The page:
Saturday, February 8, 2020

Brexit: UK Leaves European Union (Plus: What Actually Changed?)

Map of the European Union, including all member countries, official candidate countries, and potential candidate countries, as of February 2020, updated for Brexit - the departure of the UK and Gibraltar (colorblind accessible). Also file under: Map of European Union Member Countries.

Map by Evan Centanni, from blank map by Ssolbergj. License: CC BY-SA

Britain Finally Exits EU

Last week, the United Kingdom of Great Britain and Northern Ireland - "UK" or "Britain" for short - became the first country ever to formally leave the European Union (EU).

This marks the turning point, but not the end, of the years-long saga nicknamed "Brexit" (short for "British exit"), which started with a 2016 referendum.

The long-delayed official exit finally arrived in the first second of February 1, 2020 at the EU headquarters in Belgium. Because of a time zone difference, this was 11:00 pm of January 31 in the UK. But because of a negotiated "transition period", most practical changes won't go into effect until at least the end of this year (read on for more about that).

The British territory of Gibraltar, located along the southern coast of Spain, was also pulled out of the EU alongside the UK.

Learn More: Which countries are and aren't in the EU, and which are still trying to join? 

Brexit: What Just Changed, and What Didn't?

Britain is officially considered to be outside the EU now, but most of the real changes haven't happened yet, and are delayed at least 11 months until the end of the transition period on December 31. According to the agreement it signed and passed into law, the UK has to continue following EU rules during this time.

That means that people from the UK will still be treated as EU citizens during the transition: They can still live, work, drive, and get healthcare and pensions in any other EU country as if they were a citizen of that country, and people from other parts of the EU will continue to have those same rights in the UK too. But all of this could change at the end of this year, depending on the details worked out during the transition.

Trade will also continue, for now, as if the UK was still part of the EU, with no customs checks or import taxes on anything being brought from other EU countries to the UK or vice versa. The UK will also continue paying its share of the EU budget, meaning that EU-funded programs will also continue operating in Britain at least until the end of the year.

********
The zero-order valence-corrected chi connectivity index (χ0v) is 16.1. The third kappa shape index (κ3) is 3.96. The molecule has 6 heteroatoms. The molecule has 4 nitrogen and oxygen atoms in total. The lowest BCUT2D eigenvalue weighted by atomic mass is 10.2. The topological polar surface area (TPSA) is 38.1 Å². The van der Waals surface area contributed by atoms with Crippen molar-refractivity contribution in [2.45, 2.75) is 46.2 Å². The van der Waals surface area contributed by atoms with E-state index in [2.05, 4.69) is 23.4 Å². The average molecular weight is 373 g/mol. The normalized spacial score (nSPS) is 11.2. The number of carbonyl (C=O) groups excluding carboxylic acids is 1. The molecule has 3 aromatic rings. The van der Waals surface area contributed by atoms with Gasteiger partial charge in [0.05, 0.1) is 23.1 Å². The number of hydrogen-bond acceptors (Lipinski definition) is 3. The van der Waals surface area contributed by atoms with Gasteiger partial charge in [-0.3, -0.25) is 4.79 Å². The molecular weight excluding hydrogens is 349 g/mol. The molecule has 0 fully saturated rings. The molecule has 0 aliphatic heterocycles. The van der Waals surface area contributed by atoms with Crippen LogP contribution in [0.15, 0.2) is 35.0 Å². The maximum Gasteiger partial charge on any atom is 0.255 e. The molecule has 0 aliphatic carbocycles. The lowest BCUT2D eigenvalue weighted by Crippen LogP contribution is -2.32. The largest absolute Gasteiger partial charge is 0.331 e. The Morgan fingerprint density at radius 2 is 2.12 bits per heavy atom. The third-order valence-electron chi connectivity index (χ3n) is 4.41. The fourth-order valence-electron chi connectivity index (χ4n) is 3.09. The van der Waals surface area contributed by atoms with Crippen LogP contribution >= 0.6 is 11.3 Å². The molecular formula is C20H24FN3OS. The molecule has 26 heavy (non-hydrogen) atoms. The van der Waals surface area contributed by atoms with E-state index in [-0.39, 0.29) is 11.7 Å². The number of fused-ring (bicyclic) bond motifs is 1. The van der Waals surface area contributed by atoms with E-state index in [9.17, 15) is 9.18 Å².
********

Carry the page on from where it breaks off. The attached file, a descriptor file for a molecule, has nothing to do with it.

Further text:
UK Brexit vote map: Map of election results in Britain's June 2016 referendum on leaving the European Union (EU). Continuous red-to-blue color scheme gives a more honest depiction of the similarities between different election districts. Colorblind accessible.
The UK's 2016 Brexit referendum by constituency - how different areas voted

So, what did Brexit actually change?

There were a few changes that have gone into effect immediately. For one, the UK immediately loses all of its votes and representation in the EU government. Even Prime Minister Johnson won't be able to attend EU leaders' meetings unless they specifically invite him.

On the other hand, the UK is now allowed for the first time to start formally negotiating its own separate trade agreements with countries outside the EU, like the US and Australia. The country will also have to negotiate a new deal on how trade will work between it and the European Union, unless it wants to suddenly throw a wrench in the gears of its import and export industries at the end of the transition.

In smaller changes, the UK government will begin issuing new non-EU British passports, which will return to their traditional dark blue color instead of the EU's dark red. Meanwhile, Germany will immediately stop extraditing German criminals to the UK, since its constitution bans extradition except to other EU countries. That means that if a German citizen commits a crime in the UK and escapes to Germany, Germany won't send them back to the UK to answer for the crime (though it could still choose to put them on trial itself).

(Check out this BBC article to get more details on what will and won't change.)

The Brexit vote was almost four years ago. What were they doing all that time?

Originally planned for exactly two years after the results of the UK's 2016 Brexit referendum vote were put into effect by the country's prime minister, the actual Brexit moment was delayed three times by legislators before finally taking effect. For a quick summary of what was going on all that time, check out PolGeoNow's Concise Timeline of Brexit.

Map of How Britain Voted in the Brexit Referendum (Brexit Referendum by Constituency)
9 Geography Facts You Should Know About Brexit and Britain's EU Membership 
Why Does Brexit Matter? 5 Things that Might Change when Britain Leaves the EU
Photo Essay: British Territory Gibraltar and the Brexit Referendum 

Article by Evan Centanni. Country flags and associated HTML code from Wikipedia (licensed under CC BY-SA).